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Golf Psych – Simple isn’t always easy

When it comes to golf psychology advice, it often seems as though there is way too much to remember.Think positively about the round ahead, watch your body language as you play, pre shot routine, post shot routine, deep breathing, counting the trees, visualisation, positive self talk.

All of this plus all of your swing tips and thoughts? It’s no wonder that it’s easier to forget it all and just play. Trouble is that just forgetting it all and playing often doesn’t work that well. We fall back into old habits that stop us from playing to our potential.

Habits like worrying about the score, over thinking our golf swing and then getting really frustrated.

So how about we keep it as simple as possible?

The most important part of the mental process when you play golf is to really get into the shot before you hit it. By that I mean get a clear picture or feeling about the type of shot and where you want to hit it because this sends a clear message to your body about what you want it to do. I’m taking it for granted that you already do this. If not then find out more here

After that perhaps it’s time to keep it simple. I think that you can transform the way that you perform with just three intentions for the round. Stick to these and you are laying solid foundations for your mental stability as you play as well as your future enjoyment.

  1. Promise that before you hit each golf shot you will accept any and every outcome with good grace.

If you can understand and accept before you go out to play that you will make mistakes then you have set the right attitude for the round. Did you ever purposely hit a poor shot? Of course not. You are always doing your best given the circumstances so be kind to yourself, accept your mistakes and move on. Mistakes really aren’t the problem. Your reaction to them may well be though.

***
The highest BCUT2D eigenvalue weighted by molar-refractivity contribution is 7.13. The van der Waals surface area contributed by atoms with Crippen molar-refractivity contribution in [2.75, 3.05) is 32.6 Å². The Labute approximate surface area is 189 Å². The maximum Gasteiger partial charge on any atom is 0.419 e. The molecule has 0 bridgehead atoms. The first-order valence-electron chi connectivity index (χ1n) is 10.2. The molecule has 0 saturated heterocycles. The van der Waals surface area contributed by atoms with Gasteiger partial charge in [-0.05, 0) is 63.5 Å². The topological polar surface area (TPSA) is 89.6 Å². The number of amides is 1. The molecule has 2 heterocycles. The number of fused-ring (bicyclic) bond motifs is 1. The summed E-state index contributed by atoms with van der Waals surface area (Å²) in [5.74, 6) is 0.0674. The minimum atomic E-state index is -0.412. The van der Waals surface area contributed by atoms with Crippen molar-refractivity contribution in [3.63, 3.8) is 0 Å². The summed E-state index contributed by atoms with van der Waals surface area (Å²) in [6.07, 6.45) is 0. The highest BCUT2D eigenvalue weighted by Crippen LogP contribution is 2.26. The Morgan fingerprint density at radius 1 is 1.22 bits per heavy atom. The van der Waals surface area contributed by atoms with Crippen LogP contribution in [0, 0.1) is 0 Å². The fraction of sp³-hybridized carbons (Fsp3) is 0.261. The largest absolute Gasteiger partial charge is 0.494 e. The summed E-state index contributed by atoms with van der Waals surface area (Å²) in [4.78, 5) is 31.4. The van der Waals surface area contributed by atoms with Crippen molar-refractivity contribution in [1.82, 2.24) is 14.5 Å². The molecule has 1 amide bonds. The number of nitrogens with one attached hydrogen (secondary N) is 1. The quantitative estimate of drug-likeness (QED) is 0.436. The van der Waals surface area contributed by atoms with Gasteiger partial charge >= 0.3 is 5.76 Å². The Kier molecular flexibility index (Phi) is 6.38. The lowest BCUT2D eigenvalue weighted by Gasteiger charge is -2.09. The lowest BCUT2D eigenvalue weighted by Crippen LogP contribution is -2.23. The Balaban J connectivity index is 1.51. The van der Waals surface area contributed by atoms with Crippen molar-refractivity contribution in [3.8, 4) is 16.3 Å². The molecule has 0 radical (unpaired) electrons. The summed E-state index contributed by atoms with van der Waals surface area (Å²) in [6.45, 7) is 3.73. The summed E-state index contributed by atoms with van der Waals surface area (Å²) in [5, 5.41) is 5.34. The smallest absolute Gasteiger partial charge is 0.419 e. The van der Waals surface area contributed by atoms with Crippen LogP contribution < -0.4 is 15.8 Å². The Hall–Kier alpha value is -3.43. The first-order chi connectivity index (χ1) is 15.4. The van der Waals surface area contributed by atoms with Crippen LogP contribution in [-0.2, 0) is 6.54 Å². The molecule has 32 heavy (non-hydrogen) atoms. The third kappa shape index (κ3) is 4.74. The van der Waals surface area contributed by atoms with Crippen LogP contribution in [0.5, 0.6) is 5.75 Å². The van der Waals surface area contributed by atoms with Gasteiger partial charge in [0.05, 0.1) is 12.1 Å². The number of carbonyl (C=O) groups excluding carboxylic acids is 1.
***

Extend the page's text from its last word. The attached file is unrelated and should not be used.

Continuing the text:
2. Set and stick to a focus for every shot that you hit

How often do you go out with one swing thought and then change it after a few bad shots? Then you go round in circles , changing swing thoughts every hole, looking for something else to trust. Stop it! This searching rarely brings good performance. Instead pick a simple focus point and do your best to observe it non judgmentally. For example, you could choose anyone of these three favourites of mine. Balance or tempo or tension. Observe your balance as you swing the golf club. Don’t try hard to stay balanced, just notice how balanced that you are. No good or bad simply an awareness of it. Likewise you could be aware of your tempo as you swing or aware of how much tension there is in you as you swing. Remember pick one focus point and stick to it whatever happens and don’t make the mistake of trying to be balanced or trying to keep a certain tempo or trying to remain tension free. Your job is to observe non judgmentally what the reality is. This will stop you from becoming frantic and searching. Practice on the range beforehand to get comfortable.

3. Check in with yourself as you walk down each fairway

We can get so caught up in the score or the match that we often lose ourselves as we play. The game then takes us on an emotional rollercoaster where we seem to have lost control. We rush into shots, make poor decisions and start getting frustrated. To counter this, ask yourself these two questions as you walk down each fairway. “What am I thinking?” and “How am I feeling?” . Wait for the honest answers. If you are thinking about winning or beating your opponent you have left the present moment. Smile to yourself and come back to it with a few moments of focus on your breath. If you are feeling anxious ask yourself what you are anxious about? Probably winning or losing. You are trapped in thought again. Smile. Come back to your senses, the sights around you, the sounds, smells etc. You have come back to the present. Your mind will be calmer when you realise that you are lost in thought and you come back to reality. Set an intention to check in with yourself on each hole.


Mark a separate scorecard on how well you are sticking to your three intentions. Score yourself on every hole. Set a scale. After the round look at your scores and notice where you lost yourself. What was happening to you at that point in the round? This is where you can learn from your mistakes for the next time that you play a round with these three intentions.

Play with this for at least three rounds before deciding if you like it or not. Be sure to give it a fair trial. Sticking to these three intentions should help you to keep a balanced mind as you play golf. A balanced mind leads to better performance. There really is no need to make it any more complicated than this. If you are determined to stick to your intentions, I know that you will be surprised by the results.

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